What Does Gun Safety Really Mean?

It’s been a bit more than twenty years since the debate over guns really heated up.  Much of the noise was due to the 1994 Clinton gun bills which the NRA and other gun-owning organizations vigorously opposed, but it also reflected a genuine concern that gun crimes and gun violence were out of control.  And even though crime and gun violence rates then dropped by nearly 50% before the 21st Millennia and continue at historic lows, the argument over what I call the social utility of guns continues to grow.

The social utility of guns from a negative and a positive can be summarized as follows.  On the one hand, public health researchers and gun-control advocates believe that the risks of gun ownership outweigh the gains; i.e., if you own or carry a gun sooner or later someone will get shot and the victim won’t be that bad guy trying to break down your back door.  On the other hand we have the gun makers and gun-owning organizations like the NRA who just as firmly believe that virtually all gun violence is caused by bad guys with guns, and that the level of violent crime would be much higher if we didn’t have the 2nd Amendment right to own or carry a gun.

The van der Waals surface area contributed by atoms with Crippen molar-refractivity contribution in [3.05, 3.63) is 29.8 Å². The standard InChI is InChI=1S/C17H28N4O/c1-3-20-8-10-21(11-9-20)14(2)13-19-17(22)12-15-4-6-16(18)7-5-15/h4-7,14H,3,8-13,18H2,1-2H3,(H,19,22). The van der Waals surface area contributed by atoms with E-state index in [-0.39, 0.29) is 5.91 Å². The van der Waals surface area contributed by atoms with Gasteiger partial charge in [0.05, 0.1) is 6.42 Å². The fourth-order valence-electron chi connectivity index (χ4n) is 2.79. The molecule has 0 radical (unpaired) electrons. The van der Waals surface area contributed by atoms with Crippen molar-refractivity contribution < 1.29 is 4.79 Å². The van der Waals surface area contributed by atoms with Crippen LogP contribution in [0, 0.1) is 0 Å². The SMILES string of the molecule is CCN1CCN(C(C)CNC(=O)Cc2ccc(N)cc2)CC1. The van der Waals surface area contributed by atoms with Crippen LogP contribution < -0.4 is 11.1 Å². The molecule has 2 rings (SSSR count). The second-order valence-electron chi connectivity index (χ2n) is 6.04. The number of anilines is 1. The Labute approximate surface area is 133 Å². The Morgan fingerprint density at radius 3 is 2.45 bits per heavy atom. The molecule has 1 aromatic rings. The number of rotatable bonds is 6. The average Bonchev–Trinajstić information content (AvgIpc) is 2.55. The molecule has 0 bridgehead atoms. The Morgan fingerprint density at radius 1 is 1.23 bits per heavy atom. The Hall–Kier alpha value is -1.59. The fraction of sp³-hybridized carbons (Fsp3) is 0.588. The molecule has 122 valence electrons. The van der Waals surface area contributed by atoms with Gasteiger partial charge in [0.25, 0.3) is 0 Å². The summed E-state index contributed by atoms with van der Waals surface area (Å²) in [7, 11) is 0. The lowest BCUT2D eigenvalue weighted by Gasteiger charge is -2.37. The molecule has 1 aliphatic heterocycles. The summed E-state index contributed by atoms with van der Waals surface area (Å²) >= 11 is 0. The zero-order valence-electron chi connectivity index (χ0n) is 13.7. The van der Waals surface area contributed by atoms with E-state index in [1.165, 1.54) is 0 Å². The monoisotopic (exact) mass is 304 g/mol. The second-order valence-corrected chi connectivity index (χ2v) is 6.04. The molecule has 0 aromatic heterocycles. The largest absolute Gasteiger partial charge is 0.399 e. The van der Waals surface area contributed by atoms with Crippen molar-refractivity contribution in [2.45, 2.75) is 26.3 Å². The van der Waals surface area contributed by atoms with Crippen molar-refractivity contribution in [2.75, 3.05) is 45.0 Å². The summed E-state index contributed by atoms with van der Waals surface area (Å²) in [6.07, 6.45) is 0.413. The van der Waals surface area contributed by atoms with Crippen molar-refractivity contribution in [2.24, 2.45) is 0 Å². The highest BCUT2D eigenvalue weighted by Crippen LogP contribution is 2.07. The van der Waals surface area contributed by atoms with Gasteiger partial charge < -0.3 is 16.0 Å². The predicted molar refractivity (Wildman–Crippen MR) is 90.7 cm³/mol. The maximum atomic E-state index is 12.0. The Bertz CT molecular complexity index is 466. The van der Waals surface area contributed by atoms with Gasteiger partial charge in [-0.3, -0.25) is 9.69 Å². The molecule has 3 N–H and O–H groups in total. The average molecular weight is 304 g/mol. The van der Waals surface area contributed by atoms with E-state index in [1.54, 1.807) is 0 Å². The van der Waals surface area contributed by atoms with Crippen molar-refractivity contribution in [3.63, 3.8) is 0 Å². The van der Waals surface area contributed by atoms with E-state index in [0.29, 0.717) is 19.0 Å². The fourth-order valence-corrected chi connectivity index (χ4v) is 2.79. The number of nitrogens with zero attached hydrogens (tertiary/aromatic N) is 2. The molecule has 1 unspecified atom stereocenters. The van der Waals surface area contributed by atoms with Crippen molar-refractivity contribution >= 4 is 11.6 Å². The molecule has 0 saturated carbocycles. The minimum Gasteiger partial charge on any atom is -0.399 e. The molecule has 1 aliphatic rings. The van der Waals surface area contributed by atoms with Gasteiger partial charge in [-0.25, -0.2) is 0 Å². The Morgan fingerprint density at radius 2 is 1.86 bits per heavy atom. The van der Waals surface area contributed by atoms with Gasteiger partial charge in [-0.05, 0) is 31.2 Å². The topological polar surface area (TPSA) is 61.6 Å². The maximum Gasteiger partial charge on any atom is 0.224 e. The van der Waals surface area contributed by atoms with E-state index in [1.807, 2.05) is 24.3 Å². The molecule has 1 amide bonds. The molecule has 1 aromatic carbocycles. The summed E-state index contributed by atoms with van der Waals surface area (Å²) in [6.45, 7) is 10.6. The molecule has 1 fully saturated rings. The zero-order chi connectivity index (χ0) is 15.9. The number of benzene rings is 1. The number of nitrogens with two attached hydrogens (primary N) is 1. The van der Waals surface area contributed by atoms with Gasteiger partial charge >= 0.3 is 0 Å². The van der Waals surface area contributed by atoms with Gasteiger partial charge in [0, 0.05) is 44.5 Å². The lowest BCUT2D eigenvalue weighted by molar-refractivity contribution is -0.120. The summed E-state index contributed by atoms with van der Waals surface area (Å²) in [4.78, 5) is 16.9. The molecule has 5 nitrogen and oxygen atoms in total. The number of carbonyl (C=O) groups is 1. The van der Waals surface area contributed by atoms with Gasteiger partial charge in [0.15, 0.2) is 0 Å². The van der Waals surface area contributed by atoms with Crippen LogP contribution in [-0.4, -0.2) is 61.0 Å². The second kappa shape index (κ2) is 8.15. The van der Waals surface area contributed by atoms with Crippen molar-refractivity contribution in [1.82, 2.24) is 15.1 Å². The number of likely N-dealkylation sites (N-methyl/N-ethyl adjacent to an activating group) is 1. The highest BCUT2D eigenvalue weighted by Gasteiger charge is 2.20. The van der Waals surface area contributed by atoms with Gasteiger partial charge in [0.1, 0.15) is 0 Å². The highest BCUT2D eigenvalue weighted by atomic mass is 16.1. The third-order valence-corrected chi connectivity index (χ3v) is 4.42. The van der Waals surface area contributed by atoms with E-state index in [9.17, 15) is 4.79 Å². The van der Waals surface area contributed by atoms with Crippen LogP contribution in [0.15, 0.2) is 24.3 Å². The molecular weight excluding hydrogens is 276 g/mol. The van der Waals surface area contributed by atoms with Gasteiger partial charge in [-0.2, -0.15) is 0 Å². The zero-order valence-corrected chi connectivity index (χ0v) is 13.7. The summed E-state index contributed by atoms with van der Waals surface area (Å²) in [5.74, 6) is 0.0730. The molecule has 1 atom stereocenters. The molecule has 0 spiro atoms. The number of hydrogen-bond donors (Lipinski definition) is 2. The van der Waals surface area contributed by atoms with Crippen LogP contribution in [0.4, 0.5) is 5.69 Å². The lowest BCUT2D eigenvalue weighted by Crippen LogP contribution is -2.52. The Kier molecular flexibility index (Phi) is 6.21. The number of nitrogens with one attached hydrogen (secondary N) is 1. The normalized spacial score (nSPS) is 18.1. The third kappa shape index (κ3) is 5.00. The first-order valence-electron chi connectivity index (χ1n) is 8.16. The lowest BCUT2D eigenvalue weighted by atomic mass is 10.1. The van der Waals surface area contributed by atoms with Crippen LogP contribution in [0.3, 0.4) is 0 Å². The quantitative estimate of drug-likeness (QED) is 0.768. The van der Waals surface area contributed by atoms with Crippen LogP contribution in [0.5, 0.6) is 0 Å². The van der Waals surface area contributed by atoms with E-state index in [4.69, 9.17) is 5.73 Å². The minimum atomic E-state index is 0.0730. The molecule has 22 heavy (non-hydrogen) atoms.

safe                I happen to believe that the public health research on gun risk is valid.  I also happen to believe that most people who keep a gun around to protect themselves would have absolutely no idea what to do if they found themselves in a position where their physical security depended on their ability to use a gun.  It also doesn’t matter what I happen to believe. We accept all kinds of risks in our lives – smoking, obesity, drinking – for reasons that have absolutely nothing to do with our ability or willingness to deal with the risk itself.  So who am I to say that one person’s perception of risk shouldn’t be another person’s equally valid perception of gain?

The fact is that virtually every single gun that is used in an actual or threatened shooting of another human being started out as a legal gun.  And while the recent video about gun histories posted by States United was a clever way to link guns with their use in murders and assaults, the history of every single gun in that faux gun shop started off in the same, legal way. Now I can’t imagine that there’s one law-abiding gun owner out there who consciously would want one of his guns to be used to injure or kill someone else.  Thanks to the NICS, I also don’t think that anything but a small percentage of guns are initially sold to someone who doesn’t legally deserve to own a gun.  But if 11,000 guns are used in homicides, 140,000 in assaults and another 120,000 in robberies, then we can say with some degree of assurance that every year at least 270,000 guns fall into the wrong hands.